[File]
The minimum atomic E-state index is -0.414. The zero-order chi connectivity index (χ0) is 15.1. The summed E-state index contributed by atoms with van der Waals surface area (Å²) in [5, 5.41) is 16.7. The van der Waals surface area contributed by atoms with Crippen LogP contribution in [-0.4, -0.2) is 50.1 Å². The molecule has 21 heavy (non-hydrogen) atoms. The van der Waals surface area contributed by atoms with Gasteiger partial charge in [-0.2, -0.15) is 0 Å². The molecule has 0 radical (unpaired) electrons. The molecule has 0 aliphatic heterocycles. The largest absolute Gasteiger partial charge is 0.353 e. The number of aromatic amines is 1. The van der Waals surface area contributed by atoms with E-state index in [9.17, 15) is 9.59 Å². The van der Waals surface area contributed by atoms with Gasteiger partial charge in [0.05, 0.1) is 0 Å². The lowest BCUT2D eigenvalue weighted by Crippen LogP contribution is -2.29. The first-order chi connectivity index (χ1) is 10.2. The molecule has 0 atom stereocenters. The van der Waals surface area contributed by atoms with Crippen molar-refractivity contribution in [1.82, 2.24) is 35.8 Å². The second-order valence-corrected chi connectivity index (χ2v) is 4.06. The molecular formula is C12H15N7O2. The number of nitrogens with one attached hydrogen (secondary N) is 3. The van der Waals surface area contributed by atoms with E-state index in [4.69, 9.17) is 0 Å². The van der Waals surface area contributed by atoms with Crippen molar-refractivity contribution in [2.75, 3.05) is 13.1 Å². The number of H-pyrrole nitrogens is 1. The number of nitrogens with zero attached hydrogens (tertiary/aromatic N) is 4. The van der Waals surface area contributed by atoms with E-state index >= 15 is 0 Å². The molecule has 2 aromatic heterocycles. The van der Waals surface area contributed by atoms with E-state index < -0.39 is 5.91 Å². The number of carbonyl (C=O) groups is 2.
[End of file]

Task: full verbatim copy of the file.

The minimum atomic E-state index is -0.414. The zero-order chi connectivity index (χ0) is 15.1. The summed E-state index contributed by atoms with van der Waals surface area (Å²) in [5, 5.41) is 16.7. The van der Waals surface area contributed by atoms with Crippen LogP contribution in [-0.4, -0.2) is 50.1 Å². The molecule has 21 heavy (non-hydrogen) atoms. The van der Waals surface area contributed by atoms with Gasteiger partial charge in [-0.2, -0.15) is 0 Å². The molecule has 0 radical (unpaired) electrons. The molecule has 0 aliphatic heterocycles. The largest absolute Gasteiger partial charge is 0.353 e. The number of aromatic amines is 1. The van der Waals surface area contributed by atoms with E-state index in [9.17, 15) is 9.59 Å². The van der Waals surface area contributed by atoms with Gasteiger partial charge in [0.05, 0.1) is 0 Å². The lowest BCUT2D eigenvalue weighted by Crippen LogP contribution is -2.29. The first-order chi connectivity index (χ1) is 10.2. The molecule has 0 atom stereocenters. The van der Waals surface area contributed by atoms with Crippen molar-refractivity contribution in [1.82, 2.24) is 35.8 Å². The second-order valence-corrected chi connectivity index (χ2v) is 4.06. The molecular formula is C12H15N7O2. The number of nitrogens with one attached hydrogen (secondary N) is 3. The van der Waals surface area contributed by atoms with E-state index in [4.69, 9.17) is 0 Å². The van der Waals surface area contributed by atoms with Crippen molar-refractivity contribution in [2.75, 3.05) is 13.1 Å². The number of H-pyrrole nitrogens is 1. The number of nitrogens with zero attached hydrogens (tertiary/aromatic N) is 4. The van der Waals surface area contributed by atoms with E-state index >= 15 is 0 Å². The molecule has 2 aromatic heterocycles. The van der Waals surface area contributed by atoms with E-state index < -0.39 is 5.91 Å². The number of carbonyl (C=O) groups is 2.